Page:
For anyone requiring hints about how Kanye West’s new material might sound, Grouper’s ‘Grid of Points’ could provide the answer. It’s a mismatch on paper – Kanye’s scream-into-the-void maximalism is in stark contrast to the spacious quiet of Liz Harris’ work – but both artists appear to have found creative inspiration from western U.S. state Wyoming. That is, after all, where various rappers have been flying, reportedly for Kanye’s ninth studio album; it’s also where Harris recorded her 11th LP in just over a week.
Harris’ stint in Wyoming may have lasted longer if she hadn’t been struck down by a high fever. But once back to full health, she returned to the seven songs she’d created and decided her work was done. “Though brief, it is complete,” she says of ‘Grid of Points’, which runs for just 22 minutes.
It is indeed enough time for Harris to cast a spell; a constant over her decade-plus career. Previous records, like the gloom-filled ‘Dragging a Dead Deer Up a Hill’, were a sorrowful mesh of de-tuned guitars. This time, she opts for piano keys that are so loosely arranged, the melody barely holds itself together. Vocals are overlapped, words and phrases are hard to pick out. She could be singing about the price of eggs or the dwindling price of cryptocurrency for all anyone cares, but these songs still have the same effect – somehow sounding both beautiful and overwhelmingly sad at once.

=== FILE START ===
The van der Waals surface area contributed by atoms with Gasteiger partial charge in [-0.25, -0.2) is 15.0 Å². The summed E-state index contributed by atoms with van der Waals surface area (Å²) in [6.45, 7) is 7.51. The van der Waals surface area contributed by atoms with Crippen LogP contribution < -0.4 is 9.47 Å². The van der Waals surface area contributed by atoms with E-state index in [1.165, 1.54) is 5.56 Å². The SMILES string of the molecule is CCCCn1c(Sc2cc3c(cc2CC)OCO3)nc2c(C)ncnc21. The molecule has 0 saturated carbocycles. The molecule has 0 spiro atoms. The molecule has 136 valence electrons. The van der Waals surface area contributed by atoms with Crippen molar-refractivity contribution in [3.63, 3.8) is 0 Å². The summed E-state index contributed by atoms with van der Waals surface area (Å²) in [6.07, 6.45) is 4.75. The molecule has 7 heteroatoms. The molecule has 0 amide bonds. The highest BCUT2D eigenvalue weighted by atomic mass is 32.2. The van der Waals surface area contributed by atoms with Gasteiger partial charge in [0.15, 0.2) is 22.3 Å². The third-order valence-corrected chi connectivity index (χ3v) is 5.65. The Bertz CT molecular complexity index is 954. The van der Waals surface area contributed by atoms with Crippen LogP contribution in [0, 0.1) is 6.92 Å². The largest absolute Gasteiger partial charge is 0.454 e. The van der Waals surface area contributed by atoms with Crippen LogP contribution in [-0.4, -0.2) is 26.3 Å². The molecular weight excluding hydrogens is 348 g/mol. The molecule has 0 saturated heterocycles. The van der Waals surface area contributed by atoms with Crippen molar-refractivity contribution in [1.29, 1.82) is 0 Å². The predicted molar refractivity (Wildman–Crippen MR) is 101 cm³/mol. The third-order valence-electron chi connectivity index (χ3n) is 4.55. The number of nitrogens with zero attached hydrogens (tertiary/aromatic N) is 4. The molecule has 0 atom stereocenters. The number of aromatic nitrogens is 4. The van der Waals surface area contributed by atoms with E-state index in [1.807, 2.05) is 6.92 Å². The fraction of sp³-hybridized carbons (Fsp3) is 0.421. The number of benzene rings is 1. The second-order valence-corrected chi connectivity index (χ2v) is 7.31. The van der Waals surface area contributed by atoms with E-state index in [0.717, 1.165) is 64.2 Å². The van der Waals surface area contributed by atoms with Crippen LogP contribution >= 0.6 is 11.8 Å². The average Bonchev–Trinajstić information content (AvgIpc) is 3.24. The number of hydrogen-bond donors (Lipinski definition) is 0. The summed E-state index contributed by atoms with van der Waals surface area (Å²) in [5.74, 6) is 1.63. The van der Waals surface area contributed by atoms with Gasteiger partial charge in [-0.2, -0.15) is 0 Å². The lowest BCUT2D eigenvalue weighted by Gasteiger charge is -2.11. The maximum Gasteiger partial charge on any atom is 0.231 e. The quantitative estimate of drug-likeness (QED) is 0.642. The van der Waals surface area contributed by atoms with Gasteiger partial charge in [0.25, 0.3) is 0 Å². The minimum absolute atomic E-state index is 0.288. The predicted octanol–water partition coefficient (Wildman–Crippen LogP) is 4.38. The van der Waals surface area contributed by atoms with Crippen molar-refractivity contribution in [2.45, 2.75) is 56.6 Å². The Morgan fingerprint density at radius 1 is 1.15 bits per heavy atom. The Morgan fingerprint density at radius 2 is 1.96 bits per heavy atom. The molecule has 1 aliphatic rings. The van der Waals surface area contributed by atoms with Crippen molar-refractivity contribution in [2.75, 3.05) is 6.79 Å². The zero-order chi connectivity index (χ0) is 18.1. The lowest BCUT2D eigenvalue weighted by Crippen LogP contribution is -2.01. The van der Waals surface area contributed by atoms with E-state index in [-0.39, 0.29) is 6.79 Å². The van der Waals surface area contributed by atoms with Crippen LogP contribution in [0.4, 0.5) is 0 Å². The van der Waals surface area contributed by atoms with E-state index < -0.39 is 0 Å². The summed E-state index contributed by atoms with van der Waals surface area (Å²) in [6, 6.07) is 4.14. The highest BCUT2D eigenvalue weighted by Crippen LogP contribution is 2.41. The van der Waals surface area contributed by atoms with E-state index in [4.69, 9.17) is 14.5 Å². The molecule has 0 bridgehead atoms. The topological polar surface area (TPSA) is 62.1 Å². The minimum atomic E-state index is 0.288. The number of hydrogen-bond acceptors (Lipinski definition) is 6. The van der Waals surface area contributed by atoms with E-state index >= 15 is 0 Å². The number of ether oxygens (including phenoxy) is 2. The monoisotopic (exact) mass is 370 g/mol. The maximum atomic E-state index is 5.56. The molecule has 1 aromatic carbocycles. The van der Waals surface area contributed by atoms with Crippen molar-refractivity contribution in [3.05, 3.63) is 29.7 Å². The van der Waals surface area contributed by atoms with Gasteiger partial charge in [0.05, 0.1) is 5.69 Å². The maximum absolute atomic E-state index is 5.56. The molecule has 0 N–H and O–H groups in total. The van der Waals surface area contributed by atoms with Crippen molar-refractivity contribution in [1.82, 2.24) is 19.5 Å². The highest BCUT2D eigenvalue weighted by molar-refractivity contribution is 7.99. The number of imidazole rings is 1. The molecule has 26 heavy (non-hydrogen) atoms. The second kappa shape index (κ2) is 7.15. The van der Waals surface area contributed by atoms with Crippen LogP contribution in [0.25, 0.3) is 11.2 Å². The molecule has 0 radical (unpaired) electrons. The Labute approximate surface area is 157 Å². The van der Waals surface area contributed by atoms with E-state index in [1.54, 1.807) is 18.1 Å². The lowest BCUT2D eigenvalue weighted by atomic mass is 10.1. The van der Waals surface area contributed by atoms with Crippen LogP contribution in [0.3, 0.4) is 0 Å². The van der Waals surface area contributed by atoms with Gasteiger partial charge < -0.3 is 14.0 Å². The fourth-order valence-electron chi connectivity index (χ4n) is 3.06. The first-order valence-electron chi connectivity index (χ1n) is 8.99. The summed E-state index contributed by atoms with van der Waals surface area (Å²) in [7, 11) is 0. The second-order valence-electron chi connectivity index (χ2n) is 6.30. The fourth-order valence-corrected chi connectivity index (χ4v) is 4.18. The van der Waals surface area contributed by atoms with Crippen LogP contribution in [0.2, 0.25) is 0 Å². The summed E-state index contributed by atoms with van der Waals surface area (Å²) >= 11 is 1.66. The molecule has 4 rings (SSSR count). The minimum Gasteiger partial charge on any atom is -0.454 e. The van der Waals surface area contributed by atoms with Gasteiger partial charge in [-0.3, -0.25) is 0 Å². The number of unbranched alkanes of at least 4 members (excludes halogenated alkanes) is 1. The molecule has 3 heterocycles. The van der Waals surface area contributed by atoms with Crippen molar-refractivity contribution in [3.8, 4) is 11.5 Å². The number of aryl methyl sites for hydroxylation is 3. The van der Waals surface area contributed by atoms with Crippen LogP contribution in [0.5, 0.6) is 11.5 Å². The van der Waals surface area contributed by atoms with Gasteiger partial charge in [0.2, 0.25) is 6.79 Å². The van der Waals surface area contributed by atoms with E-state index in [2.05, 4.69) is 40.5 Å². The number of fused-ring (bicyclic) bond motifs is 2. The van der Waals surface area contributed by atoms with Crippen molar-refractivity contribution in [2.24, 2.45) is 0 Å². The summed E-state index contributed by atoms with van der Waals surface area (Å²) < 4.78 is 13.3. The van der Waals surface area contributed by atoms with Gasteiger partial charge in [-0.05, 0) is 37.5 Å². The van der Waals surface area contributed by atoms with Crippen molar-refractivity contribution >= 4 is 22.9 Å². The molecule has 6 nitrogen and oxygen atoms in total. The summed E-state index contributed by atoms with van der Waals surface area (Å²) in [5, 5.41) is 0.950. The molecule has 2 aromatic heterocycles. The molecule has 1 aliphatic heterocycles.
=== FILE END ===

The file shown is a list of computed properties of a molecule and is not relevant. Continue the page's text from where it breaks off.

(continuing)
‘Grid of Points’ is more unfiltered than previous Grouper records. ‘Blouse’ ends abruptly just as it begins to bloom, and the disjointed ‘Thanksgiving Song’ sounds like two bleary-eyed tracks knotted into one. At times, Harris could easily be making it up on the spot (although most of us wouldn’t have as much success by keeping our feet lodged on a piano’s sustain pedal, hitting random keys).
That’s the magic of Grouper: it’s useless working out exactly how she makes emotion-filled, affecting music using such abstract tools. ‘Grid of Points’ is a seemingly-unfinished bunch of loose ends that somehow appear complete when combined. Further evidence of Harris’ dark art, for which she has no real peers.